You might, depending on the circumstances surrounding your case and the quality of your criminal defense. According to federal law, if you receive, store, sell, or dispose of any goods, merchandise, securities, or money over $5,000 in value, those items have been stolen, and they have crossed a state line or a U.S. boundary, then you might be charged with a federal crime. Additionally, if you accept or promise to hold stolen goods to secure a loan, the value of the stolen goods is $500 or greater, and the goods crosses a state or United States boundary, then you could face federal criminal accusations.
The penalties for violating this statute can be severe. If convicted, you could be subjected to a massive fine and up to 10 years in prison. These penalties can have immediate and long-term consequences. In addition to stripping you of your freedom and perhaps a significant portion of your finances, a federal conviction could ruin your reputation and make it extremely difficult for you to find work, living arrangements, and an education.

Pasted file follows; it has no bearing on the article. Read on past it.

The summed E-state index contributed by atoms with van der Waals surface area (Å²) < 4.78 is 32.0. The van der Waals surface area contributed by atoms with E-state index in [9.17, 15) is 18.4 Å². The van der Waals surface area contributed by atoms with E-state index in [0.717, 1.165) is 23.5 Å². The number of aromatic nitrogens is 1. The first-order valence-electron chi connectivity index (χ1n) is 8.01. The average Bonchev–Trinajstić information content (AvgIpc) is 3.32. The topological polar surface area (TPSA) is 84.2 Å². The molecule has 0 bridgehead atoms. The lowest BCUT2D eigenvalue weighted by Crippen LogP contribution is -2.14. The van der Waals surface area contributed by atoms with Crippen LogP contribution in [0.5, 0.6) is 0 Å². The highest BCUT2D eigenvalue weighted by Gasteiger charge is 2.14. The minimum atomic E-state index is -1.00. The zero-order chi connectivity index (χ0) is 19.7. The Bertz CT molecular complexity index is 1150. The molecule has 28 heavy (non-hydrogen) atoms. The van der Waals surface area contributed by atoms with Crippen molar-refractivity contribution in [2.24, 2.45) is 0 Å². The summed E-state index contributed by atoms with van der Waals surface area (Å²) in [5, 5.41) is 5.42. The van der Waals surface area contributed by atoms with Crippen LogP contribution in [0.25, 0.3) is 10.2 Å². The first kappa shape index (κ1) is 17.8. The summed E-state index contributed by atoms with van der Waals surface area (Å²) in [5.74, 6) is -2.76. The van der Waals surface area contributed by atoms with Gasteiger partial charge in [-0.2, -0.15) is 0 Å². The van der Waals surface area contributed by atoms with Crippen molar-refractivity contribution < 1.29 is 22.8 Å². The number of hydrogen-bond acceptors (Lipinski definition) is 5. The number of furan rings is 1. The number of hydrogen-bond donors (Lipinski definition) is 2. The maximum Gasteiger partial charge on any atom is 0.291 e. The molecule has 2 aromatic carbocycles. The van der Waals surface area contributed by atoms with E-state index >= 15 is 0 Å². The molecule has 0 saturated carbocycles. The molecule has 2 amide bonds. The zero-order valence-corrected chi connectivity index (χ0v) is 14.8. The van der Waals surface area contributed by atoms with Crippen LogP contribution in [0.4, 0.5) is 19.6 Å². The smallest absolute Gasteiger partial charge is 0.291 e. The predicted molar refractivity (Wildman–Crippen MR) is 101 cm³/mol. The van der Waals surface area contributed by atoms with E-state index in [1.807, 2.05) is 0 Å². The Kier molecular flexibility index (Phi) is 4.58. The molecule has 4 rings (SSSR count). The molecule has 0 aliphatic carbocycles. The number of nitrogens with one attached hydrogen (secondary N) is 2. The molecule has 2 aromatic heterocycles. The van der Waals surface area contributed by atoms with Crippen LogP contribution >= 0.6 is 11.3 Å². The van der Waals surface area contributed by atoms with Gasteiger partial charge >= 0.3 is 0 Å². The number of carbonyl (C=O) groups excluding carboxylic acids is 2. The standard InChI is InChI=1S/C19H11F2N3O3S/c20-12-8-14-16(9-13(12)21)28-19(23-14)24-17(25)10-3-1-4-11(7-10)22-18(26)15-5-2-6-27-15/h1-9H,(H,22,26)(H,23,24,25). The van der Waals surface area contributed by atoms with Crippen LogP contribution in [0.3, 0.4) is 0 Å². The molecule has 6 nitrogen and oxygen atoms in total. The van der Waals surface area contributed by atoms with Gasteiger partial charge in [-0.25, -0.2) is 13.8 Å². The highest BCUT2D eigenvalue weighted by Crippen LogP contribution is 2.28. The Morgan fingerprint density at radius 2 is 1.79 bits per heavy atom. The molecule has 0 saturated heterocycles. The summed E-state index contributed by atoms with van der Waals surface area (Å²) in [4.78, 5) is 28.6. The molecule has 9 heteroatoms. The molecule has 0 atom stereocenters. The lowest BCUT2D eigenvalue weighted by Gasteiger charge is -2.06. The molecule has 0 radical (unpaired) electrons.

Therefore, if you are facing federal crimes allegations, then you may want to learn more about the charges you face and how you could possibly confront them. One way to do this is to speak with a criminal defense attorney who has experience and has had success dealing with similar cases. He or she can help inform you so that you make choices in your best interests, and he or she may also be able to help guide you through the system with a strong legal strategy.
In the end, criminal charges are frightening, stressful, and, many times, overwhelming for criminal defendants. The stakes are high, the prosecution aggressive, and the law unforgiving. Thus, you should consider all of your options and take decisive action on what you think is best for you.
Source: Legal Information Institute, "18 U.S. Cod §2315," accessed on Feb. 8, 2015